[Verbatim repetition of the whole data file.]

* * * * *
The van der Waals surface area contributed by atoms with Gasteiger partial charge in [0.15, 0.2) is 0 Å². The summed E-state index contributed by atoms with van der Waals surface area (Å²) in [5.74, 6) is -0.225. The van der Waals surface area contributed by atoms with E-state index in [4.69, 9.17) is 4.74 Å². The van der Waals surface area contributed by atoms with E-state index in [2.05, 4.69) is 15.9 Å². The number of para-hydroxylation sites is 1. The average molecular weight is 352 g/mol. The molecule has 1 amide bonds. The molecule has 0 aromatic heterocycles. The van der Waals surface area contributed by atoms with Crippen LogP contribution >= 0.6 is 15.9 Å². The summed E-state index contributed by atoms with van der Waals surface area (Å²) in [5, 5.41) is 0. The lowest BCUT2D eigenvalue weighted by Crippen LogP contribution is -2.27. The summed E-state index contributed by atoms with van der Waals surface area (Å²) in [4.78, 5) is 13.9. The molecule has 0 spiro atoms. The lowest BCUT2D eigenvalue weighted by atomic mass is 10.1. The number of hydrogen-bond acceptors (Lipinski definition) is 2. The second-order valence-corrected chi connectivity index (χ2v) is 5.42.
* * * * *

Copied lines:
The van der Waals surface area contributed by atoms with Gasteiger partial charge in [0.15, 0.2) is 0 Å². The summed E-state index contributed by atoms with van der Waals surface area (Å²) in [5.74, 6) is -0.225. The van der Waals surface area contributed by atoms with E-state index in [4.69, 9.17) is 4.74 Å². The van der Waals surface area contributed by atoms with E-state index in [2.05, 4.69) is 15.9 Å². The number of para-hydroxylation sites is 1. The average molecular weight is 352 g/mol. The molecule has 1 amide bonds. The molecule has 0 aromatic heterocycles. The van der Waals surface area contributed by atoms with Crippen LogP contribution >= 0.6 is 15.9 Å². The summed E-state index contributed by atoms with van der Waals surface area (Å²) in [5, 5.41) is 0. The lowest BCUT2D eigenvalue weighted by Crippen LogP contribution is -2.27. The summed E-state index contributed by atoms with van der Waals surface area (Å²) in [4.78, 5) is 13.9. The molecule has 0 spiro atoms. The lowest BCUT2D eigenvalue weighted by atomic mass is 10.1. The number of hydrogen-bond acceptors (Lipinski definition) is 2. The second-order valence-corrected chi connectivity index (χ2v) is 5.42.